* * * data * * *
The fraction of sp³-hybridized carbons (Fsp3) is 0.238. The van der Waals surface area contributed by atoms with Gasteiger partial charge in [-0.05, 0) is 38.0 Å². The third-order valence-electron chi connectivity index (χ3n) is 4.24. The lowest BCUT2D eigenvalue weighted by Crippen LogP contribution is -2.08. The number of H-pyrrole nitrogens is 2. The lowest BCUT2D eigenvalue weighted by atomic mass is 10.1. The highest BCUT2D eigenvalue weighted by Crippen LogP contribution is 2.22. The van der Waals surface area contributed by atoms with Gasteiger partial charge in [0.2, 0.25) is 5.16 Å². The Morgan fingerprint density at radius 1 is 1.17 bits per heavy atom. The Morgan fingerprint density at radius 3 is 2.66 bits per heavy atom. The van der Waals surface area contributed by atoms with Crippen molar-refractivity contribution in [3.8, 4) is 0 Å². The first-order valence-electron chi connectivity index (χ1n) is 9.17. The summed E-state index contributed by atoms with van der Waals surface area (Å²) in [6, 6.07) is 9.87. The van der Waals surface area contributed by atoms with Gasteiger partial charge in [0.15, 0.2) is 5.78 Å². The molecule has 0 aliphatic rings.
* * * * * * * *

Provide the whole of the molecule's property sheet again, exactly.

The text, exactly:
The fraction of sp³-hybridized carbons (Fsp3) is 0.238. The van der Waals surface area contributed by atoms with Gasteiger partial charge in [-0.05, 0) is 38.0 Å². The third-order valence-electron chi connectivity index (χ3n) is 4.24. The lowest BCUT2D eigenvalue weighted by Crippen LogP contribution is -2.08. The number of H-pyrrole nitrogens is 2. The lowest BCUT2D eigenvalue weighted by atomic mass is 10.1. The highest BCUT2D eigenvalue weighted by Crippen LogP contribution is 2.22. The van der Waals surface area contributed by atoms with Gasteiger partial charge in [0.2, 0.25) is 5.16 Å². The Morgan fingerprint density at radius 1 is 1.17 bits per heavy atom. The Morgan fingerprint density at radius 3 is 2.66 bits per heavy atom. The van der Waals surface area contributed by atoms with Crippen molar-refractivity contribution in [3.8, 4) is 0 Å². The first-order valence-electron chi connectivity index (χ1n) is 9.17. The summed E-state index contributed by atoms with van der Waals surface area (Å²) in [6, 6.07) is 9.87. The van der Waals surface area contributed by atoms with Gasteiger partial charge in [0.15, 0.2) is 5.78 Å². The molecule has 0 aliphatic rings.